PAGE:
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Title: The ventilation problem in schools: literature review

Based on a review of literature published in refereed archival journals, ventilation rates in classrooms often fall far short of the minimum ventilation rates specified in standards. We report that there is compelling evidence, from both cross-sectional and intervention studies, of an association of increased student performance with increased ventilation rates. There is evidence that reduced respiratory health effects and reduced student absence are associated with increased ventilation rates. Increasing ventilation rates in schools imposes energy costs and can increase heating, ventilating, and air-conditioning system capital costs. The net annual costs, ranging from a few dollars to about 10 dollars per person, are less than 0.1% of typical public spending on elementary and secondary education in the United States. Finally, such expenditures seem like a small price to pay given the evidence of health and performance benefits.
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  1. Lawrence Berkeley National Lab. (LBNL), Berkeley, CA (United States). Indoor Environment Group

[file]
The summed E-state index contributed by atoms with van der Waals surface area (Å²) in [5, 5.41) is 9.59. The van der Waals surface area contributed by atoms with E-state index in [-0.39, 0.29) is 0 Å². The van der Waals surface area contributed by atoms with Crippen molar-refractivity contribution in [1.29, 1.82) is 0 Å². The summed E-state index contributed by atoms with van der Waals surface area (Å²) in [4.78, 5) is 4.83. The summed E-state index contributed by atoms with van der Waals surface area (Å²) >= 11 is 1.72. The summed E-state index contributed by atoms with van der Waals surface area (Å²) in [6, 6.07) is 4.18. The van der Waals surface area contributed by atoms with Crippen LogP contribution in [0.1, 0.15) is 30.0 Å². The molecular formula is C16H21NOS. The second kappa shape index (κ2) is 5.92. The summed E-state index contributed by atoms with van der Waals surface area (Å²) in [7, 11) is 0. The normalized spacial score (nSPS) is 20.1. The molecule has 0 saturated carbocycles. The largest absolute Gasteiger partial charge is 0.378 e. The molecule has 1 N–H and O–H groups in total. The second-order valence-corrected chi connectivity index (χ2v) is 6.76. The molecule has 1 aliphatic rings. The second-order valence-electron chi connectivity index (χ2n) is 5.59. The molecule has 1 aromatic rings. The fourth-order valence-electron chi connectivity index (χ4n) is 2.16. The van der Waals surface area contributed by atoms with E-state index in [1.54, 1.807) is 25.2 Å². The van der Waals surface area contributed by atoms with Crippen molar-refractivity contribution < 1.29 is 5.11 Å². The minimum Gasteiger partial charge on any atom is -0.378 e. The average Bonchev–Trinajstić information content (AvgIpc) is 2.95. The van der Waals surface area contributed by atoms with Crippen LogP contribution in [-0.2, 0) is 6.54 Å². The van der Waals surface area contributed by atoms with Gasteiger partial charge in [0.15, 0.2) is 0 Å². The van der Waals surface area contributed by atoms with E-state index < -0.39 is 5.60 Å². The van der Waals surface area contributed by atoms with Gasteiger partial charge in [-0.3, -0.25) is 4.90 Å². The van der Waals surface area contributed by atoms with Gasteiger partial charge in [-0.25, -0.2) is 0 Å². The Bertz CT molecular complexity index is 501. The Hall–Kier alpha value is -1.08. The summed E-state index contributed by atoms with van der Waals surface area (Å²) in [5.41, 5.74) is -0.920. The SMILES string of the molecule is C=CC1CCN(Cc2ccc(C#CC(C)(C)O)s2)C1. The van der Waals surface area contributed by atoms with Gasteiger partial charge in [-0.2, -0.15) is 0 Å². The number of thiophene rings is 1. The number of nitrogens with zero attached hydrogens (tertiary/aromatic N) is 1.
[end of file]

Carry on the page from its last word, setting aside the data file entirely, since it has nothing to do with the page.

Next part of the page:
Publication Date:
Grant/Contract Number:
Accepted Manuscript
Journal Name:
Indoor Air
Additional Journal Information:
Journal Volume: 27; Journal Issue: 6; Related Information: © 2017 John Wiley & Sons A/S. Published by John Wiley & Sons Ltd; Journal ID: ISSN 0905-6947
Research Org:
Lawrence Berkeley National Lab. (LBNL), Berkeley, CA (United States)
Sponsoring Org:
USDOE Office of Science (SC)
Country of Publication:
United States
29 ENERGY PLANNING, POLICY, AND ECONOMY; 42 ENGINEERING; carbon dioxide; costs; health; performance; schools; ventilation
OSTI Identifier:
Alternate Identifier(s):
OSTI ID: 1399162